The divorce rate among couples who shared housework equally was around 50 percent higher than among those where the woman did most of the work, The Daily Telegraph reported Thursday.
"What we've seen is that sharing equal responsibility for work in the home doesn't necessarily contribute to contentment," said Thomas Hansen, co-author of the study called "Equality in the Home." "One would think that break-ups would occur more often in families with less equality at home, but our statistics show the opposite."
Hansen suggested the reason behind the findings came from the values of "modern" couples rather than the chores they shared.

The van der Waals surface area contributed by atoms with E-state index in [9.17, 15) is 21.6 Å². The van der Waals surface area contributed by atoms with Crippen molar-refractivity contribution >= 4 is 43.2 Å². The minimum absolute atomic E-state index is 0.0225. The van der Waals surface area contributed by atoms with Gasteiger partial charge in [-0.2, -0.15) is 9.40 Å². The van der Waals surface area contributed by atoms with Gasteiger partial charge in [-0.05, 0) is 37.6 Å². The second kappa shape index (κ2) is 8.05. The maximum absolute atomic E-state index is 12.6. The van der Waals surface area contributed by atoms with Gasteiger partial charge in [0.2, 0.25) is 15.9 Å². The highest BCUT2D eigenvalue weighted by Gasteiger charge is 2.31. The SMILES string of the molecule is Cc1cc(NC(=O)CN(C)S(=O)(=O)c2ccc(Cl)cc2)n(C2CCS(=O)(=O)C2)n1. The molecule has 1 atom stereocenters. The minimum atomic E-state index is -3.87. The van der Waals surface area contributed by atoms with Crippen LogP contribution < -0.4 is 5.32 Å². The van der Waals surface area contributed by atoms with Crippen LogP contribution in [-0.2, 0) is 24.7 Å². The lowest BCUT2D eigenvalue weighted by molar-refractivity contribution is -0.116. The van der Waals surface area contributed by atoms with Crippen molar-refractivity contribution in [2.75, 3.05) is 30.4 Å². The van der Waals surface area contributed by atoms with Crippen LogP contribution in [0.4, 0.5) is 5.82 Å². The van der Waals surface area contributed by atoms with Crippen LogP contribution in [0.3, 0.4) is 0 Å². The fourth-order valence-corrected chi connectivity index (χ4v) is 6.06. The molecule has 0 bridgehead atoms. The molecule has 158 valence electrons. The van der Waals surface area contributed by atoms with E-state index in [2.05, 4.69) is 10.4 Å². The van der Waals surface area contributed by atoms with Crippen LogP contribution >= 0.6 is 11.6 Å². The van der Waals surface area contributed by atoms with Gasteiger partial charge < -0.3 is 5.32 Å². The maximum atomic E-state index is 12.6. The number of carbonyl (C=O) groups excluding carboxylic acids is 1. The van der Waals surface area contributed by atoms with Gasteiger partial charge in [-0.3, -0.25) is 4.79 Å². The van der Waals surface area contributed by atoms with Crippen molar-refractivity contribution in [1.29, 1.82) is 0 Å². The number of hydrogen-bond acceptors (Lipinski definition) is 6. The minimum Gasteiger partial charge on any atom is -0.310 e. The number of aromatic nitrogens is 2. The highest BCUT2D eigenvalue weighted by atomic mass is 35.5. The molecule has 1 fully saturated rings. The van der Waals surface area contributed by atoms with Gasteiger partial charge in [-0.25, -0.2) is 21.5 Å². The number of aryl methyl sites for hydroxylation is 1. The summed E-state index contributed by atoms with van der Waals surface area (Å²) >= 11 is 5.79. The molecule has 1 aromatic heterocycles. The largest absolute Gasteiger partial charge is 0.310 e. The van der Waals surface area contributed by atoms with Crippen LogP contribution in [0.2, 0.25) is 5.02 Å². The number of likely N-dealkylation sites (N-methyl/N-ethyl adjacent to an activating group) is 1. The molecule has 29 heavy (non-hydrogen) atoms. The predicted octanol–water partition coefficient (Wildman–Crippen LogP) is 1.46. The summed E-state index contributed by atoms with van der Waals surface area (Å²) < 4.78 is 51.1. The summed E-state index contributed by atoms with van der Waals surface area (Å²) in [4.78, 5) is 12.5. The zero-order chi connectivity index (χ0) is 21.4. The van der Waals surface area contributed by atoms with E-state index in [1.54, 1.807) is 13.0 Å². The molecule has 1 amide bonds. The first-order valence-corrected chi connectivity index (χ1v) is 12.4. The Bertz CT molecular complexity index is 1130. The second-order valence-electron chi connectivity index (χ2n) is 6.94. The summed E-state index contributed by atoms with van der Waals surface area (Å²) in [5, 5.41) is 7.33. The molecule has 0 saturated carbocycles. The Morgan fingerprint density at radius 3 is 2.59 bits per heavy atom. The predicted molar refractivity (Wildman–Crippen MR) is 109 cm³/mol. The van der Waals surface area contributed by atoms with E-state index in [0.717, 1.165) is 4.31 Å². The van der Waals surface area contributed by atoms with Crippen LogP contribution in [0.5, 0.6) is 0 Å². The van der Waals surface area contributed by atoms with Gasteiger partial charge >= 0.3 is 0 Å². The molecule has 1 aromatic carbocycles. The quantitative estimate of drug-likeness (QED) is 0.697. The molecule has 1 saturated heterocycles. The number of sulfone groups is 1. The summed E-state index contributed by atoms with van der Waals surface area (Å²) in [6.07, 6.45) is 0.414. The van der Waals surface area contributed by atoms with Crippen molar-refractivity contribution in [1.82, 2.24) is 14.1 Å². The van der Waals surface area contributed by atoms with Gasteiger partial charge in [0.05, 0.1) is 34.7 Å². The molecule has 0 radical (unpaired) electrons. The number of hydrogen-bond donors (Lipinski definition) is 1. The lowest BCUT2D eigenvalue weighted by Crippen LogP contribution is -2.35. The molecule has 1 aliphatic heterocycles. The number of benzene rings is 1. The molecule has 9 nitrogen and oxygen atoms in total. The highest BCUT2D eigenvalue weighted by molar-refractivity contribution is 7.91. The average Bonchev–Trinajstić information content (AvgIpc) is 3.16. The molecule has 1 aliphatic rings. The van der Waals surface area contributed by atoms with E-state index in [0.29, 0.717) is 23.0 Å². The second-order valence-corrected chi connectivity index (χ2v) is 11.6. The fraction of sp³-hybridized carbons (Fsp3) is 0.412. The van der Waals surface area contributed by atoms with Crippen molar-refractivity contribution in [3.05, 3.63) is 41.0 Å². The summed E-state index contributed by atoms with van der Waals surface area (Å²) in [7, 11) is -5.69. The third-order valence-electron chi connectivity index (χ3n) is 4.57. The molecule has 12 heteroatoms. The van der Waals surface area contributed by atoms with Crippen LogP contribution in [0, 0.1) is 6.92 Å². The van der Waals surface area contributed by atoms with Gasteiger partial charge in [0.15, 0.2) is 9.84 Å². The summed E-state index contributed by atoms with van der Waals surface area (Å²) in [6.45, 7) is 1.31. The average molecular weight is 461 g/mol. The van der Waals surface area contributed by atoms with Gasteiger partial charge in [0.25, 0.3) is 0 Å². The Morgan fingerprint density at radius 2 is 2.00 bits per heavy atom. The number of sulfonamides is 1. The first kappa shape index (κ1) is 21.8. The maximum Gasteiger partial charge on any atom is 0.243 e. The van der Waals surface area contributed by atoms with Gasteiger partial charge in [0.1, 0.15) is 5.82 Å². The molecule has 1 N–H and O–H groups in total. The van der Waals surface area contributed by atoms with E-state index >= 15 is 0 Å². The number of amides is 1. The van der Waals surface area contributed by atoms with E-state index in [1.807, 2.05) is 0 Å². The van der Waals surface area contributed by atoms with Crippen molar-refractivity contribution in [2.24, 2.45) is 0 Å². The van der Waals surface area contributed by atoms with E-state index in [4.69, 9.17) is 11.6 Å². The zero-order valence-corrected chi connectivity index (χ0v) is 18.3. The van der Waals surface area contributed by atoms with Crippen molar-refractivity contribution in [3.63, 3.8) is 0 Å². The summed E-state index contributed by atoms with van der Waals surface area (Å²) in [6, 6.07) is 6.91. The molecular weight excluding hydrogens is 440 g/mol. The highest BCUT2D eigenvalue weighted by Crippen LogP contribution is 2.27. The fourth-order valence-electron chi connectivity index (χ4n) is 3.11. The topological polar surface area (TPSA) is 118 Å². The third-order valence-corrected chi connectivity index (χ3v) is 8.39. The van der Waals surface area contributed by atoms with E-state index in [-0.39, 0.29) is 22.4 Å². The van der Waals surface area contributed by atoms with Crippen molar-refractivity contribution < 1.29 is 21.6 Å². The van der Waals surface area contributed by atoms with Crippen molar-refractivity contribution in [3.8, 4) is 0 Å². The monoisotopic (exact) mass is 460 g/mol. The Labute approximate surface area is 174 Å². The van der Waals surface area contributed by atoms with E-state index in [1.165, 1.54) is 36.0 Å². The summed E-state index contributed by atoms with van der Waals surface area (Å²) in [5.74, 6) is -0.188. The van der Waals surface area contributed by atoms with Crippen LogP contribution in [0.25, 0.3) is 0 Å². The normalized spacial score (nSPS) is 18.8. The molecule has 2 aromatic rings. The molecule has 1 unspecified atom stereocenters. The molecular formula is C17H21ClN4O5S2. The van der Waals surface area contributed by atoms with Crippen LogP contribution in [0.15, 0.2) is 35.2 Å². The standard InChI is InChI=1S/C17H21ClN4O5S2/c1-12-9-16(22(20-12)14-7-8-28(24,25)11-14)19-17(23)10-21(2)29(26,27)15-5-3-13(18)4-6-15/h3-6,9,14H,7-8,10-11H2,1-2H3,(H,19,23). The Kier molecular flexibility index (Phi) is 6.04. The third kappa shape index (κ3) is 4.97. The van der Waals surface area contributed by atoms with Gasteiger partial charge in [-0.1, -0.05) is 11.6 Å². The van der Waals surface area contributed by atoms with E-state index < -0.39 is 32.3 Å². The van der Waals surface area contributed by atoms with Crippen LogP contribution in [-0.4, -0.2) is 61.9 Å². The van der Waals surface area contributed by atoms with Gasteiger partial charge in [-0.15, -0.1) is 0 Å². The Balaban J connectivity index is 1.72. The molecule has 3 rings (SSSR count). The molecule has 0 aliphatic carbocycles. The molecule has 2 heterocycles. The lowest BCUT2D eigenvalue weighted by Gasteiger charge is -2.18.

"Modern couples are just that, both in the way they divide up the chores and in their perception of marriage" as being less sacred, Mr Hansen said. "In these modern couples, women also have a high level of education and a well-paid job, which makes them less dependent on their spouse financially. They can manage much easier if they divorce."
Norway has a long tradition of gender equality, however, when it comes to housework, women in Norway still do most of it in seven out of 10 couples.